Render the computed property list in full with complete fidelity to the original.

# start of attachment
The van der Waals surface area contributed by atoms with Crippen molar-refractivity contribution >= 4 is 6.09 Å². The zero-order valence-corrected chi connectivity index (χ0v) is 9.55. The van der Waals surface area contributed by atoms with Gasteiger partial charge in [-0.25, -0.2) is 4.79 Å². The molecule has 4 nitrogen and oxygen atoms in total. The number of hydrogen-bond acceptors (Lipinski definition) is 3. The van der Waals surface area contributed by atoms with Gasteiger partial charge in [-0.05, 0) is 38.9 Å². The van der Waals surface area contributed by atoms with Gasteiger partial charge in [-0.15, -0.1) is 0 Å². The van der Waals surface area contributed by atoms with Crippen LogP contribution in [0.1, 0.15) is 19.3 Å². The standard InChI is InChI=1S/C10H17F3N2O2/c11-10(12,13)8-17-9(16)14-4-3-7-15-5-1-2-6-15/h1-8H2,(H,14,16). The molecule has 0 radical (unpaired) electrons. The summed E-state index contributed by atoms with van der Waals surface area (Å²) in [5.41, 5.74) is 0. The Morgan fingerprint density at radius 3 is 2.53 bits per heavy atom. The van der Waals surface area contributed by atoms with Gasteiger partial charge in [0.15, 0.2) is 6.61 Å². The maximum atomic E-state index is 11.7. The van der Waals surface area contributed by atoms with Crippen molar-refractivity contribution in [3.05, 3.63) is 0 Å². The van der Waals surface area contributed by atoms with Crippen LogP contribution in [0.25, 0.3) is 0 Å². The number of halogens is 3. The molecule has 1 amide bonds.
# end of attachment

The van der Waals surface area contributed by atoms with Crippen molar-refractivity contribution >= 4 is 6.09 Å². The zero-order valence-corrected chi connectivity index (χ0v) is 9.55. The van der Waals surface area contributed by atoms with Gasteiger partial charge in [-0.25, -0.2) is 4.79 Å². The molecule has 4 nitrogen and oxygen atoms in total. The number of hydrogen-bond acceptors (Lipinski definition) is 3. The van der Waals surface area contributed by atoms with Gasteiger partial charge in [-0.05, 0) is 38.9 Å². The van der Waals surface area contributed by atoms with Gasteiger partial charge in [-0.15, -0.1) is 0 Å². The van der Waals surface area contributed by atoms with Crippen LogP contribution in [0.1, 0.15) is 19.3 Å². The standard InChI is InChI=1S/C10H17F3N2O2/c11-10(12,13)8-17-9(16)14-4-3-7-15-5-1-2-6-15/h1-8H2,(H,14,16). The molecule has 0 radical (unpaired) electrons. The summed E-state index contributed by atoms with van der Waals surface area (Å²) in [5.41, 5.74) is 0. The Morgan fingerprint density at radius 3 is 2.53 bits per heavy atom. The van der Waals surface area contributed by atoms with Gasteiger partial charge in [0.15, 0.2) is 6.61 Å². The maximum atomic E-state index is 11.7. The van der Waals surface area contributed by atoms with Crippen molar-refractivity contribution in [3.05, 3.63) is 0 Å². The van der Waals surface area contributed by atoms with Crippen LogP contribution in [0.25, 0.3) is 0 Å². The number of halogens is 3. The molecule has 1 amide bonds.